The King Abdulaziz Center for World Culture also called Ithra in Arabic, or مركز الملك عبد العزيز الثقافي العالمي), was inaugurated by King Salman bin Abdulaziz on 1 December 2017. The Arabic Culture Tower designed by Norwegian architects has been listed in Time magazine as the world’s top 100 places to visit.
In 2008, Norwegian architectural firm Snøhetta won the competition to design a massive cultural center for the world’s largest oil company Saudi Aramco. The building was to be erected in Saudi Arabia’s oil capital Dharan on the occasion of the oil company’s 75th anniversary in 2011.
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“Through promoting knowledge, inspiring creativity, and encouraging innovation, we can unleash the most important energy source there is: human potential,” wrote Aramco in its project description back then.
This was an evolution of a far-reaching earlier vision. When the original concession agreement between Saudi Arabia and Standard Oil Company of California was signed on May 20, 1933, King ‘Abd al-‘Aziz Al Sa‘ud insisted on including a clause directing the company to provide opportunities for Saudi citizens.
80 thousand square meters building
Today, the cultural center Ithra, an 80 thousand square meters building and the surrounding 220,000 square meter Knowledge Park, provides for a wide range of activities serving the local population and becoming a cultural landmark on a regional, national, and global horizon. The building is characterized with integrity and comprehensiveness and contains diverse cultural facilities, including an auditorium, cinema, library, exhibition hall, museum, and archive. It has a unique design that combines between the center’s mission and the external shape.
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The design focuses on the geological nature of the Kingdom, using an assortment of different-sized “rocks”, which symbolize diversity. These rocks lean on one another to illustrate solidarity, and show that the various disciplines explored in the building all depend on one another. The historical factor is also considered in the internal design of the building. Thus, the underground floors are allocated to present the past, the ground floor is for the present and the topmost Knowledge Tower is allocated for the future.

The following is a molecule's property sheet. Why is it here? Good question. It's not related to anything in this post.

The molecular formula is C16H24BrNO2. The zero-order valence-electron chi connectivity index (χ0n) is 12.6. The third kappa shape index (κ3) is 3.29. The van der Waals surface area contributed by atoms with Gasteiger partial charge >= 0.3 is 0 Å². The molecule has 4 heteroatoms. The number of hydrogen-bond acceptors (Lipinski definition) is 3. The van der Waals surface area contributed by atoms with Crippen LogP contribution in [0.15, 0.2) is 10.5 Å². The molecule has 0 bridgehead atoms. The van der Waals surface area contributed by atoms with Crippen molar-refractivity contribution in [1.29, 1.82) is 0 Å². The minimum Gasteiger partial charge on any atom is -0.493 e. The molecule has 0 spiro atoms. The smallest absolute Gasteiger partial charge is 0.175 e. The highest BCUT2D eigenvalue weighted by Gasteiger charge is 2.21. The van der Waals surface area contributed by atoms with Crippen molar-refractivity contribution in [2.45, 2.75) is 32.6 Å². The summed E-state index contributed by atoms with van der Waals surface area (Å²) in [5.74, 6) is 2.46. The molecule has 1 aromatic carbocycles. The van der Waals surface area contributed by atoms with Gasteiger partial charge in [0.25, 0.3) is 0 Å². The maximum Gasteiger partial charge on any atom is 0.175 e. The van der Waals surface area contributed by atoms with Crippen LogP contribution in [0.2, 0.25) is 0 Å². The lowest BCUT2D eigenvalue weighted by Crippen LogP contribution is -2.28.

Wide range of events
The auditorium will seat 930 visitors and will provide for a wide range of events ranging from opera, symphony concerts, musicals, speeches etc. Together with the smaller cinema, this will be an unrivalled venue for the performing arts in the Kingdom.
The museum exhibits international and local exhibitions that shed the line on the developing and modern art movement and the rich historical roots in Saudi Arabia.
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The library will become a center for learning, containing some 200 000 books on open access, and catering for all ages and categories of users.
The great exhibition hall will accommodate large scale travelling exhibitions, as well as providing the setting for social events, banquets, and conferences. The museum and archive facilities connect the vibrant cultural life of the center to the past and to the very roots of the society from which this center is conceived.
iThra’ is the Arabic word for ‘enrichment’ and the culture tower promises a continuous journey of enrichment, using science, innovation, arts and culture to inspire creativity and a love of learning, helping to transform Saudi Arabia into a knowledge economy.
Arabic Culture Tower Designed BY Norwegian Architects
“Although Aramco was nationalized in the 1980s, it is still a global company with a global culture. With this project, it will build cultural relations – with the country’s first public theater / library and cinema,” said architect Astrid Renata van Veen in Snøhetta in 2011.
Diversity and unity
“This design takes the form of a complex composition, consisting of a number of individual and discrete components. Balance and harmony are created through interdependence. Each component is fashioned as a unique and tailor-made entity, conforming to and expressive of its own individual needs and requirements,” says the architects.
Ithra is located in the same place of which the first Saudi discovered oilfield. The center has been listed in Time magazine as the world’s top 100 places to visit.
Arabic Culture Tower Designed BY Norwegian Architects, written by Tor Kjolberg